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Paying for college comes down to managing expectations, for both parent and child

Lori Atwood of Atwood Financial Planning says the goal for her clients is “a college education without financial ruin.”
Lori Atwood of Atwood Financial Planning says the goal for her clients is “a college education without financial ruin.” (Ricky Carioti/The Washington Post)

Washington-based financial adviser Lori Atwood’s latest impossible mission is schooling clients on how to send their kids to college without draining their retirement savings or taking on major debt.

Atwood, 52, of Atwood Financial Planning in Washington told me last year of the “Northwest D.C. lifestyle” that has turned some of her clients into prisoners of their $250,000 to $500,000 incomes. Now she is trying to give her baby-boomer and Gen X clients peace of mind.

“It’s the same song as health care,” Atwood said. “The rich are fine. The poor can find aid. The middle is squeezed and left out.”

This column isn’t about the kids staying out of debt. It’s about taking care of the parents so they don’t become impoverished making sure Timmy or Tina receive the best education Mom and Dad can buy.

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A year of private college is averaging out at about $70,000 (that’s after-tax money, mind you). That includes tuition, room and board, but everything else — books, clothes, travel, fun, iPhone, laptop — is extra. You can bet the number is at or soon will be at $100,000. For our purposes, we are not going to factor in financial aid because these households earn far more than the national median income of $61,372.

“Remember,” Atwood said, “the goal is a college education without financial ruin.”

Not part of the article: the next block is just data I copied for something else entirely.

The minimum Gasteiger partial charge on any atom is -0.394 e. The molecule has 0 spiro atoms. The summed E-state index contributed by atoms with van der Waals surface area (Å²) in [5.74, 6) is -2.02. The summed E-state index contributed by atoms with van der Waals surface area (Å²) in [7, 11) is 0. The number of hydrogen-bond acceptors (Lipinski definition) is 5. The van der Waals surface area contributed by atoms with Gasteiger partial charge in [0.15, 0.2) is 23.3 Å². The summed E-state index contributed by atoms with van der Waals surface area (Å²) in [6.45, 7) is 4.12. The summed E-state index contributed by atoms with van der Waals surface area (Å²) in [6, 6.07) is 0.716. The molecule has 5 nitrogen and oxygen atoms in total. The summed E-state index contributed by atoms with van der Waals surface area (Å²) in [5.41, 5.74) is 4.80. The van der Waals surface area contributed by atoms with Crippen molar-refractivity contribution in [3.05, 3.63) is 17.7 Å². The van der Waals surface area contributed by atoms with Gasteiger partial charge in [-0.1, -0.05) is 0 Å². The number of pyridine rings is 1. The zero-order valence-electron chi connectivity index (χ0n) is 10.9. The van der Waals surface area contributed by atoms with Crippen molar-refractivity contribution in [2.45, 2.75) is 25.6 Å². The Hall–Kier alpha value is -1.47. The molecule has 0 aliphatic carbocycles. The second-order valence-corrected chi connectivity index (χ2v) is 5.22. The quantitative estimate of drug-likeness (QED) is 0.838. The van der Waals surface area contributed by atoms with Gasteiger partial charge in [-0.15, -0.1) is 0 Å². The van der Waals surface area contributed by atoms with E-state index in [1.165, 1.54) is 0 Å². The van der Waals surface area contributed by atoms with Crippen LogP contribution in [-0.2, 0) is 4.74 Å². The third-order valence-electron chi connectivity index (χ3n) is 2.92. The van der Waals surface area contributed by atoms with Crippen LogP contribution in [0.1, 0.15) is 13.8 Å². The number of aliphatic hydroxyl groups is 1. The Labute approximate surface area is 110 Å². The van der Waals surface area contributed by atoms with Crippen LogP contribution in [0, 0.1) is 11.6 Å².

Here are seven ways to get there:

1. Pick a school that will make your child money later.

I have plenty of friends who are paying a fortune to send their kids to good, private colleges. When they graduate, there’s a good bet the kid — unless they have a computer engineering degree — will earn a salary that is a fraction of one year’s tuition.

So choose well. Make sure your child is likely to finish college and chooses the school with the best return on investment.

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There are studies on which schools give the biggest payoff for your buck, as defined by how much students earn in their post-college years. According to a recent CNBC study, Stanford, Princeton, University of Chicago, California Institute of Technology and Harvard offer graduates the best return on their tuition.

CNBC’s top five public institutions are the University of Washington-Seattle, University of Washington-Bothell, Massachusetts Maritime Academy, University of Michigan and Georgia Tech.

I remember one manager in Silicon Valley telling me years ago that when he was sifting through resumes, he glanced only to see if the applicant went to one of the handful of elite schools. The rest didn’t even get a look.

“If the kid can get into Harvard, I would agree that you pay for it,” Atwood said.

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Atwood said her clients make decisions on whether they are going to sacrifice everything for their child to go to the school of their choice, even if it’s a second-tier school. There are hundreds of those solid schools that lack the cachet of the super-elite. (I went to one: Fordham University. I loved it and received a terrific education for about $5,000 a year.)

Consider an in-state public university instead, she said.

“I told them to get the child comfortable with their excellent state school,” she said. “Barring a special need, it’s really not worth it unless the school will allow your child to earn significantly more by virtue of opportunities after graduation.”

2. When the child goes to college, the whole family goes to college.

That’s because the entire family sacrifices, including siblings who may be so young they have no idea they are giving something up. Violin lessons? Not anymore.